Posted in Developmental disability, Developmental disability service system, disability rights, HCBS, Self-advocacy

Disability Integration Act graphics that agencies could stand to take a look at too…

This is a series of graphics promoting the Disability Integration Act, an important piece of legislation in the United States right now, that is not getting anywhere near enough support.  From the Disability Integration Act website:

The Disability Integration Act (DIA) is civil rights legislation, introduced by Senator Schumer in the Senate and Representative Sensenbrenner in the House, to address the fundamental issue that people who need Long Term Services and Supports (LTSS) are forced into institutions and losing their basic civil rights. The legislation (S.910, H.R.2472) builds on the 25 years of work that ADAPT has done to end the institutional bias and provide seniors and people with disabilities home and community-based services (HCBS) as an alternative to institutionalization. It is the next step in our national advocacy after securing the Community First Choice (CFC) option.

Credit for most of these goes to Cal Montgomery.  His dogs Murdo and Erastus are featured too.  Image descriptions are in the alt and description tags, the captions contain my personal responses to each graphic.

Picture: A brown tabby cat sitting on a chair. Yellow background, purple text. Words: Hi. I'm Abby. In my house, I can eat, drink, poop, play, and clean myself whenever I want. Humans want the same things. www.disabilityintegrationact.org
This is my personal favorite, and is the reason that my own home is not the same as moving into someone else’s home, no matter how much my agency wants to convince me that moving won’t harm me and forcing me to move isn’t massively unethical.
Picture of a small brown house rabbit on the floor with some vegetables and a toy. Olive green ackground, black text. Text says: Hi. I'm Lily. I spent the first year of my life in a cage. It made me lonely and angry. I'm much happier now that I live somewhere I'm allowed to be free. Humans feel the same. www.disabilityintegrationact.org
Not everyone knows rabbits don’t belong in cages, look up the House Rabbit Society if you want more information on that. Not everyone knows human beings don’t belong in institutions no matter what our disability is. Look up the Disability Integration Act for more information on that.
Picture of a brown tabby cat with white tuxedo markings. Purple background, blue text. Text: Hi. I'm Gallifrey. Listen... Cats don't belong in shelters, and humans don't belong in institutions. www.disabilityintegrationact.org
Pretty straightforward…
Picture of a brown and black puppy greeting a new smiling human by licking him on the nose. Grey background, pink text. Text: Hi. I'm Erastus. The day I got to my new home was a good day. Tens of thousands of people with disabilities are waiting for the services to start new lives in my state alone. You can help. www.disabilityintegrationact.org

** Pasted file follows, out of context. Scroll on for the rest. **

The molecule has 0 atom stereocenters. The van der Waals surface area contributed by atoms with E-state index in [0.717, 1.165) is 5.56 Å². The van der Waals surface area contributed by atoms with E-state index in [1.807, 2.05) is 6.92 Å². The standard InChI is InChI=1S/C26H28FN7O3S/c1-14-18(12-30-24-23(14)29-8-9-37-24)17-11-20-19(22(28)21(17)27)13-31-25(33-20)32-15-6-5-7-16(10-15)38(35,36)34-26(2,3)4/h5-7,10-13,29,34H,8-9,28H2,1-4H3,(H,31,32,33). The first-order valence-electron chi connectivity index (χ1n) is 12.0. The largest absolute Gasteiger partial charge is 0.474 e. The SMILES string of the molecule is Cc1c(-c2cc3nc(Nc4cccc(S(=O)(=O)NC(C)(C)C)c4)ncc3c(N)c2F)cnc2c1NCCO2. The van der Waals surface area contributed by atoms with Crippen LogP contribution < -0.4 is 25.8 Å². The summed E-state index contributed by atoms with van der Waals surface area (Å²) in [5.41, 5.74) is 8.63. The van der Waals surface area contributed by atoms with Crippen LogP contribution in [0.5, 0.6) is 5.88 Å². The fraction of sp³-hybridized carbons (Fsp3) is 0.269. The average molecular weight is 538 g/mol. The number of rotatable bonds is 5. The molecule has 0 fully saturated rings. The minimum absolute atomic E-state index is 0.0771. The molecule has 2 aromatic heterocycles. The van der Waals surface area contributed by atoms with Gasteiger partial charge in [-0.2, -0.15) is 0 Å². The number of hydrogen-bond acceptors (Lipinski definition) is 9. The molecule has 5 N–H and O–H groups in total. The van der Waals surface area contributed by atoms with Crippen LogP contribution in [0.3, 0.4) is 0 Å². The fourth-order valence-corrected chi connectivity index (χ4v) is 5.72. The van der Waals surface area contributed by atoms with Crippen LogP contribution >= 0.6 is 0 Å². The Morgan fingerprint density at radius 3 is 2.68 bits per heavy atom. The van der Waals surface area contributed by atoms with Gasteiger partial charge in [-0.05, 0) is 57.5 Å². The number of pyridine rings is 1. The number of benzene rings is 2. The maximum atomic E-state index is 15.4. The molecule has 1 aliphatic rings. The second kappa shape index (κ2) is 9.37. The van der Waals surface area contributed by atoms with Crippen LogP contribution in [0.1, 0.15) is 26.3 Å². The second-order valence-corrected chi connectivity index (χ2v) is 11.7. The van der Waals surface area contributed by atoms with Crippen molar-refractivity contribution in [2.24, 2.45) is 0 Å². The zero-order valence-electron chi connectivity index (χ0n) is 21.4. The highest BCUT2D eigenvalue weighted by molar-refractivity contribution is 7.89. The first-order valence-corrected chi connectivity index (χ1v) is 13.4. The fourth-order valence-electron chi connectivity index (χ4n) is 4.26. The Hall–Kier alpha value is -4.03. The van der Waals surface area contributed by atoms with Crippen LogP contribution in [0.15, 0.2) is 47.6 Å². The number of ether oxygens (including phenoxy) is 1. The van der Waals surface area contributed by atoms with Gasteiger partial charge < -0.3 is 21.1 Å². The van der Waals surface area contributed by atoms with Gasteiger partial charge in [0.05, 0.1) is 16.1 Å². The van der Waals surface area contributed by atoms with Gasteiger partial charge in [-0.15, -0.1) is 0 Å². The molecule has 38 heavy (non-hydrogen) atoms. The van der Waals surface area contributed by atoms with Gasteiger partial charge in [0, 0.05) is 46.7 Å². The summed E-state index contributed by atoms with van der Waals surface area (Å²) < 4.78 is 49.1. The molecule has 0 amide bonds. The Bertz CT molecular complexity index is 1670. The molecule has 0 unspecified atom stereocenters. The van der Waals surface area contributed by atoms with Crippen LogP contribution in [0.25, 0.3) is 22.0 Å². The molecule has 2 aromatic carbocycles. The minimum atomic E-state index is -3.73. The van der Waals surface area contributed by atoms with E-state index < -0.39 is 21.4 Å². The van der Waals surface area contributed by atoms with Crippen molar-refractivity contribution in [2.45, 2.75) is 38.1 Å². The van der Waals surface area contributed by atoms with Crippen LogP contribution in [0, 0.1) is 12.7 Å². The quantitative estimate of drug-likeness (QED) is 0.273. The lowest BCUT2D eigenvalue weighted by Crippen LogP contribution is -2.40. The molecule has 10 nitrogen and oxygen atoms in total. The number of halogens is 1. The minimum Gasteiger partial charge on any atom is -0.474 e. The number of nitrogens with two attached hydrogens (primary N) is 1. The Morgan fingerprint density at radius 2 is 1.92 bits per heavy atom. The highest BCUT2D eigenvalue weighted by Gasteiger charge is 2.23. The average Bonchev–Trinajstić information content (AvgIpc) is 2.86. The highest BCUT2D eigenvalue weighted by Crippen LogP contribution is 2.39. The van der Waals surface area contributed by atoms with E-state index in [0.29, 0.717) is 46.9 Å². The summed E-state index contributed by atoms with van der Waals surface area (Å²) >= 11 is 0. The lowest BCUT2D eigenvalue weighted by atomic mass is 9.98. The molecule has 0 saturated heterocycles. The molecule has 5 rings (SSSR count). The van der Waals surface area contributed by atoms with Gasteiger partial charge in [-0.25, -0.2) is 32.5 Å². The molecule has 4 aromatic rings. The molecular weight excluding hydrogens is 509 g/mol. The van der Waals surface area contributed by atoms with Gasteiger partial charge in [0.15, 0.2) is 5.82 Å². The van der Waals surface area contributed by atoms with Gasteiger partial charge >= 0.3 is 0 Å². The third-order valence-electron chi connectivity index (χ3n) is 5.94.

This is horrifying but true. This is what I mean by forcing us not to live in our own homes is an ongoing, large-scale crime against humanity. I’m not making this up.
Dog lying on his back on the grass. Purple background, yellow text. Text: Hi. I'm Ersatus. I love my freedom. Disabled people love freedom too. www.disabilityintegrationact.org
It’s amazing how many people don’t grasp this, or seem to think that disabled people ought to be okay with giving up freedoms other people would strenuously object to giving up. They act like it’s the natural order of things. There are entire groups of people who think it’s their job to persuade us to be happy giving up our freedoms. Who think that there’s something wrong or pathological or that we’re in denial about our disability or something, if we still want freedom. That we’re just being stubborn or otherwise causing problems, instead of naturally wanting what everyone else in our cultures gets. It’s like freedom for us is optional and it’s our job to “accept” that. Bullshit.
Picture of an elderly black and brown dog who is very cute. Yellow background, blue text. Text: Hi: I'm Murdo. I have lived with my human for 11 years. As I age, I want to keep living where I feel loved & comfortable. Humans feel the ame way. www.disabilityintegrationact.org
This is a close second in terms of favorites.  People act like when people get older, they should be okay giving up their freedoms as well. This is just as much bullshit as it is when applied to disabled people. There is nothing about being old that means you have to leave your home. Nothing at all. No more than being disabled. This goes whether you acquire a disability or not as you age. Elderly people should not be forced out of their homes any more than disabled people should, nor forced to accept loss of freedom as the price of aging any more than it is the price of disability. The wholesale warehousing of elderly people is part of the same large-scale crime against humanity as the warehousing of disabled people, and is often done by the same industries.